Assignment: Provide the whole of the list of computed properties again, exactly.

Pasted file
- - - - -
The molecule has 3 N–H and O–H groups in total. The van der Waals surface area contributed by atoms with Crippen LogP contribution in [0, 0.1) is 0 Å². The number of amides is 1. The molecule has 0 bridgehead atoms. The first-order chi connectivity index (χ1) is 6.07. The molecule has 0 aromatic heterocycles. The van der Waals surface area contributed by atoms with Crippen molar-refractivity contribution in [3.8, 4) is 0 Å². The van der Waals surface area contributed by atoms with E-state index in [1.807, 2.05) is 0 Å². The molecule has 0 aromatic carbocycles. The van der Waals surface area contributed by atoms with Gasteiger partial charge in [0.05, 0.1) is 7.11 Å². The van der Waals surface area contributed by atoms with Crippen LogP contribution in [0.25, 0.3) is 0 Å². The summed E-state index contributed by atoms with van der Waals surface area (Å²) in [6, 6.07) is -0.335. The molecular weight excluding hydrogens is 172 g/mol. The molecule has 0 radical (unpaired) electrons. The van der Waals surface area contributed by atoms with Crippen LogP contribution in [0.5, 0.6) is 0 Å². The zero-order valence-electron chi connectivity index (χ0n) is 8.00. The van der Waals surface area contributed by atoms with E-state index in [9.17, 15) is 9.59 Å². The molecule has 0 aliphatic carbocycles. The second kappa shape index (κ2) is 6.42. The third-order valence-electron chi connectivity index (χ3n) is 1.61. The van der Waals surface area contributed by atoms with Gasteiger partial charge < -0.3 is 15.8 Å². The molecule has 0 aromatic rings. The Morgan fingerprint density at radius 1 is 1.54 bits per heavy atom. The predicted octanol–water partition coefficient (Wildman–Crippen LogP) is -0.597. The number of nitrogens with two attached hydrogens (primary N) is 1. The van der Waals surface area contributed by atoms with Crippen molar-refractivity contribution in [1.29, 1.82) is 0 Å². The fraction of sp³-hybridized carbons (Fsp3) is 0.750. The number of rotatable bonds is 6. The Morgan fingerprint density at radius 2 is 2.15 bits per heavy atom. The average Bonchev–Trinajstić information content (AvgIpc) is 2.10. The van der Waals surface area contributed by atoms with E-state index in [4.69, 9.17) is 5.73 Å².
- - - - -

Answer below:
The molecule has 3 N–H and O–H groups in total. The van der Waals surface area contributed by atoms with Crippen LogP contribution in [0, 0.1) is 0 Å². The number of amides is 1. The molecule has 0 bridgehead atoms. The first-order chi connectivity index (χ1) is 6.07. The molecule has 0 aromatic heterocycles. The van der Waals surface area contributed by atoms with Crippen molar-refractivity contribution in [3.8, 4) is 0 Å². The van der Waals surface area contributed by atoms with E-state index in [1.807, 2.05) is 0 Å². The molecule has 0 aromatic carbocycles. The van der Waals surface area contributed by atoms with Gasteiger partial charge in [0.05, 0.1) is 7.11 Å². The van der Waals surface area contributed by atoms with Crippen LogP contribution in [0.25, 0.3) is 0 Å². The summed E-state index contributed by atoms with van der Waals surface area (Å²) in [6, 6.07) is -0.335. The molecular weight excluding hydrogens is 172 g/mol. The molecule has 0 radical (unpaired) electrons. The van der Waals surface area contributed by atoms with Crippen LogP contribution in [0.5, 0.6) is 0 Å². The zero-order valence-electron chi connectivity index (χ0n) is 8.00. The van der Waals surface area contributed by atoms with E-state index in [9.17, 15) is 9.59 Å². The molecule has 0 aliphatic carbocycles. The second kappa shape index (κ2) is 6.42. The third-order valence-electron chi connectivity index (χ3n) is 1.61. The van der Waals surface area contributed by atoms with Gasteiger partial charge < -0.3 is 15.8 Å². The molecule has 0 aromatic rings. The Morgan fingerprint density at radius 1 is 1.54 bits per heavy atom. The predicted octanol–water partition coefficient (Wildman–Crippen LogP) is -0.597. The number of nitrogens with two attached hydrogens (primary N) is 1. The van der Waals surface area contributed by atoms with Crippen molar-refractivity contribution in [1.29, 1.82) is 0 Å². The fraction of sp³-hybridized carbons (Fsp3) is 0.750. The number of rotatable bonds is 6. The Morgan fingerprint density at radius 2 is 2.15 bits per heavy atom. The average Bonchev–Trinajstić information content (AvgIpc) is 2.10. The van der Waals surface area contributed by atoms with E-state index in [4.69, 9.17) is 5.73 Å².